In the province of Torino, pinned beneath the border to the Val d’Aosta sits the tiny DOC wine zone of Carema. In this northern clime, where ripening the picutener grape (a local form of the nebbiolo, from picciolo tenero, tender stem) is a constant challenge, vines grow on terraced hillsides along trellises which are supported by stone pillars to better expose the leaves to the sun. These pillars, along with the stone walls which reinforce the terraces, absorb the warmth of the sun and continue to radiate this warmth after the sun is gone, creating a microclimate in the vineyards in which the fickle nebbiolo grape can ripen just enough to produce lean, subtle and earthy wines with tremendous complexity. These are not wines for the cocktail party. The average modern wine drinker’s palate, more accustomed to the sweeter fruit found in Californian and Australian wines won’t immediately understand Carema. Its acidity can be quite bracing on its own, but pairing the wine with the richness of braised pork or veal can really be enlightening.

The local enthusiasm for Carema is manifested in the stubborn maintenance of these vineyards. Landslides from heavy winter rains, as well as the powerful winds in the Dora Baltea valley can rub out an entire vineyard, such that growers are constantly rebuilding their trellises and terraces.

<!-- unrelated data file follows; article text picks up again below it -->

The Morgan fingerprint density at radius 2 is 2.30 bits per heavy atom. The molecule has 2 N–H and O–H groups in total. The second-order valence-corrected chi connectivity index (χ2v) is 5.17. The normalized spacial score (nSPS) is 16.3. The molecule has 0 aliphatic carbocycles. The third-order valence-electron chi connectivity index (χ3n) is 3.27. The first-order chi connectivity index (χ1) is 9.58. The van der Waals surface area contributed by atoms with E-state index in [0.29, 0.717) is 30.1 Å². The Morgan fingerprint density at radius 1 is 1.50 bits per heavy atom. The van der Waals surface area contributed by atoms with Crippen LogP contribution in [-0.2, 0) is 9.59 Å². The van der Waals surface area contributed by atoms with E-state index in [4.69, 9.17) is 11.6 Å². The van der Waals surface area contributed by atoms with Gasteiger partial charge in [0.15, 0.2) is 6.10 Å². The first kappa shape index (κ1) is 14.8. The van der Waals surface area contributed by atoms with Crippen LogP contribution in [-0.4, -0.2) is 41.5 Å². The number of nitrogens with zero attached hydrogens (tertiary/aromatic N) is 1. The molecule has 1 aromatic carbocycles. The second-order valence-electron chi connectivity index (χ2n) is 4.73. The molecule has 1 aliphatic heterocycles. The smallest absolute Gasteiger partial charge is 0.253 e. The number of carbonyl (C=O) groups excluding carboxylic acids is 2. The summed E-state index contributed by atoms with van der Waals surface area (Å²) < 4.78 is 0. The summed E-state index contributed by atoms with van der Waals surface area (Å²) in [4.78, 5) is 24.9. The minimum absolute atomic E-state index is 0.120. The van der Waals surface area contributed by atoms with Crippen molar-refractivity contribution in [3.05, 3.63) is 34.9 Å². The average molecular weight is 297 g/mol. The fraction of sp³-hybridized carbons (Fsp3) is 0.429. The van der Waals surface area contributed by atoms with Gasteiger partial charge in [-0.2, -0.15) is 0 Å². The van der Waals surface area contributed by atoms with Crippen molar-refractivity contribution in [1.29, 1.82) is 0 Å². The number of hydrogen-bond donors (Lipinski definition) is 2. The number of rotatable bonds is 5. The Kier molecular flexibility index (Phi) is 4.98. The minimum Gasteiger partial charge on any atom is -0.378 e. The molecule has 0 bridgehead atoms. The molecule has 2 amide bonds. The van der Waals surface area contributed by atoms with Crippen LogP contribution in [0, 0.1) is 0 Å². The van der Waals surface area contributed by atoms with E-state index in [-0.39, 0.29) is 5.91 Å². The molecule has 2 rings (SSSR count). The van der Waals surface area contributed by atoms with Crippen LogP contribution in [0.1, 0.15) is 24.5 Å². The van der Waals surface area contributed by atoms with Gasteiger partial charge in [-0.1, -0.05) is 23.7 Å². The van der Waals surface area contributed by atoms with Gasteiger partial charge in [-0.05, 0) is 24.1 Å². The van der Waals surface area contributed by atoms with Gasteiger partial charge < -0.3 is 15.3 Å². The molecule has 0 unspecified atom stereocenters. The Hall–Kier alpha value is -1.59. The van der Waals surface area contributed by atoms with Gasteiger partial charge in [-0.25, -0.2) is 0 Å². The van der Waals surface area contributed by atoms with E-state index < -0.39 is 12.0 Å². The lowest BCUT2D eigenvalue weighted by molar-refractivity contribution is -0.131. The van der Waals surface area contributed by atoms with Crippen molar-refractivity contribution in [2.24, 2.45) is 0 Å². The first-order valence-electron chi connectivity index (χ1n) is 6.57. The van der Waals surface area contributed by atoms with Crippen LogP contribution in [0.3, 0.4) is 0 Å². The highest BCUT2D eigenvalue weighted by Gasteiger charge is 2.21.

The Carema DOC encompasses slightly less than 40 hectares of vineyard. That is less than one tenth of the total vineyard space in Barbaresco, which in turn is about a quarter of the space in Barolo. Many feel that if nature permitted a larger growing zone for Carema, it would be considered on of Italy’s greatest reds, but the limited supply of these wines makes it instead one of Italy’s best kept secrets.

Further south, in the lower hills of the Canavese glacial basin, the white erbaluce grape is grown for the production of Erbaluce di Caluso. There are many different takes on this DOC, some still and dry, some sparkling and some deliciously sweet. The drier versions are refreshing and elegant with mineral and citrus notes and the sparkling versions, while rare in our market can be bright and tart. The varietal really starts to strut though, when made either as a late harvest (weather permitting) or in the passito style, by which grapes are left to dry before pressing.

Finding these wines can be a challenge. Look for enlightened Italian Wine Merchants (pun intended) who stock an exciting and interesting selection of Italian wines, rather than the type who has an assortment twenty or so Pinot Grigio, and a few token reds on their shelves. The Ferrando winery makes some of the best and most readily available examples of these wines. Especially look for his Carema Etichetta Nera(black label), which is made from the best of his harvest and only in the best years, as well as his Erbaluce Passito “Solativo,” which is an absolutely delicious sweety. Another Carema producer to look for is the cooperative Produttori Nebbiolo di Carema winery. For Erbaluce, look also for Cieck or Orsolani, whose excellent wines exist in our market, even finding them requires a little hunting. It’s worth it.